Blessed Lord, who caused all holy Scriptures to be written for our learning: help us so to hear them, to read, mark, learn and inwardly digest them that, through patience, and the comfort of your holy word, we may embrace and for ever hold fast the hope of everlasting life, which you have given us in our Saviour Jesus Christ, who is alive and reigns with you, in the unity of the Holy Spirit, one God, now and for ever.
Merciful God, teach us to be faithful in change and uncertainty, that trusting in your word and obeying your will we may enter the unfailing joy of Jesus Christ our Lord.
God of all grace, your Son Jesus Christ fed the hungry with the bread of his life and the word of his kingdom: renew your people with your heavenly grace, and in all our weakness sustain us by your true and living bread; who is alive and reigns, now and for ever.
Ho, everyone who thirsts, come to the waters; and you that have no money, come, buy and eat! Come, buy wine and milk without money and without price. Why do you spend your money for that which is not bread, and your labour for that which does not satisfy? Listen carefully to me, and eat what is good, and delight yourselves in rich food. Incline your ear, and come to me; listen, so that you may live. I will make with you an everlasting covenant, my steadfast, sure love for David. See, I made him a witness to the peoples, a leader and commander for the peoples. See, you shall call nations that you do not know, and nations that do not know you shall run to you, because of the Lord your God, the Holy One of Israel, for he has glorified you. Seek the Lord while he may be found, call upon him while he is near; let the wicked forsake their way, and the unrighteous their thoughts; let them return to the Lord, that he may have mercy on them, and to our God, for he will abundantly pardon. For my thoughts are not your thoughts, nor are your ways my ways, says the Lord. For as the heavens are higher than the earth, so are my ways higher than your ways and my thoughts than your thoughts. For as the rain and the snow come down from heaven, and do not return there until they have watered the earth, making it bring forth and sprout, giving seed to the sower and bread to the eater, so shall my word be that goes out from my mouth; it shall not return to me empty, but it shall accomplish that which I purpose, and succeed in the thing for which I sent it.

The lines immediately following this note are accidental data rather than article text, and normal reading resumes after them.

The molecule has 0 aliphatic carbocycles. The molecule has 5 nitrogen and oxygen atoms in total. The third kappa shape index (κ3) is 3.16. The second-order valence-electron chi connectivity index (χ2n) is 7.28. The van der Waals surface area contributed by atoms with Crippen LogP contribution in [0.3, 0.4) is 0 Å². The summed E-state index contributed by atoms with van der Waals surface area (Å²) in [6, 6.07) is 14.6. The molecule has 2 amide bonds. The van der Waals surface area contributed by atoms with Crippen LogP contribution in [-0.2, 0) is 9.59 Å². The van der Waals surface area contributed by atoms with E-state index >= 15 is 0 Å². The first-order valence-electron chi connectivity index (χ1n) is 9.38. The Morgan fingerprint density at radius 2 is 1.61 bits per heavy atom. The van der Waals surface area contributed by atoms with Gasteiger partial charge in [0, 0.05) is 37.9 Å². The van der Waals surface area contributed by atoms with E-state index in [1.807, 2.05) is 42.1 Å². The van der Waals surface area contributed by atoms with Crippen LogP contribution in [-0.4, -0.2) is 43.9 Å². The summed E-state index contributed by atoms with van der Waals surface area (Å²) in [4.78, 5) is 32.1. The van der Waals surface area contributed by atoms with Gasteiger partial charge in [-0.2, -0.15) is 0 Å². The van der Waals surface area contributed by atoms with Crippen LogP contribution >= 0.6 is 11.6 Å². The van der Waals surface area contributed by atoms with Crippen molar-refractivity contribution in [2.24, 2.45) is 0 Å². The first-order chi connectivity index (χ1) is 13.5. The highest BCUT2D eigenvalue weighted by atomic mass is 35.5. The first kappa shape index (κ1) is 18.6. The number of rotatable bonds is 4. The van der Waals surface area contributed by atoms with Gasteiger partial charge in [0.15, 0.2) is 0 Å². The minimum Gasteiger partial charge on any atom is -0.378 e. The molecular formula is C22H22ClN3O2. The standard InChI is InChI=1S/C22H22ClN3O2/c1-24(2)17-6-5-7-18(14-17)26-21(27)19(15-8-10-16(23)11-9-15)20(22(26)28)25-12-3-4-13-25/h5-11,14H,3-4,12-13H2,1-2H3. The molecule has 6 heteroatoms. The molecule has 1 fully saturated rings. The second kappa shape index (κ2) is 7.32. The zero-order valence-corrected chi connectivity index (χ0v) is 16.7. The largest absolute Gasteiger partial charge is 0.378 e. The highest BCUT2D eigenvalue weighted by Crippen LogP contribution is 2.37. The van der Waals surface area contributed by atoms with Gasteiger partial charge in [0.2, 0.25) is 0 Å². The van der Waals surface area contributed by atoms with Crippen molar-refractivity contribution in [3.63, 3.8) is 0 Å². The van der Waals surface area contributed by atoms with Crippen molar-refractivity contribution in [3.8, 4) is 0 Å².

7 The law of the Lord is perfect, reviving the soul;
the testimony of the Lord is sure and gives wisdom to the simple.
8 The statutes of the Lord are right and rejoice the heart;
the commandment of the Lord is pure and gives light to the eyes.
9 The fear of the Lord is clean and endures for ever;
the judgements of the Lord are true and righteous altogether.
10 More to be desired are they than gold, more than much fine gold,
sweeter also than honey, dripping from the honeycomb.
11 By them also is your servant taught
and in keeping them there is great reward.
12 Who can tell how often they offend?
O cleanse me from my secret faults!
13 Keep your servant also from presumptuous sins lest they get dominion over me;
so shall I be undefiled, and innocent of great offence.
14 Let the words of my mouth and the meditation of my heart be acceptable in your sight,
O Lord, my strength and my redeemer.
But as for you, continue in what you have learned and firmly believed, knowing from whom you learned it, and how from childhood you have known the sacred writings that are able to instruct you for salvation through faith in Christ Jesus. All scripture is inspired by God and is useful for teaching, for reproof, for correction, and for training in righteousness, so that everyone who belongs to God may be proficient, equipped for every good work.
In the presence of God and of Christ Jesus, who is to judge the living and the dead, and in view of his appearing and his kingdom, I solemnly urge you: proclaim the message; be persistent whether the time is favourable or unfavourable; convince, rebuke, and encourage, with the utmost patience in teaching. For the time is coming when people will not put up with sound doctrine, but having itching ears, they will accumulate for themselves teachers to suit their own desires, and will turn away from listening to the truth and wander away to myths. As for you, always be sober, endure suffering, do the work of an evangelist, carry out your ministry fully.
II Timothy 3:14-4:5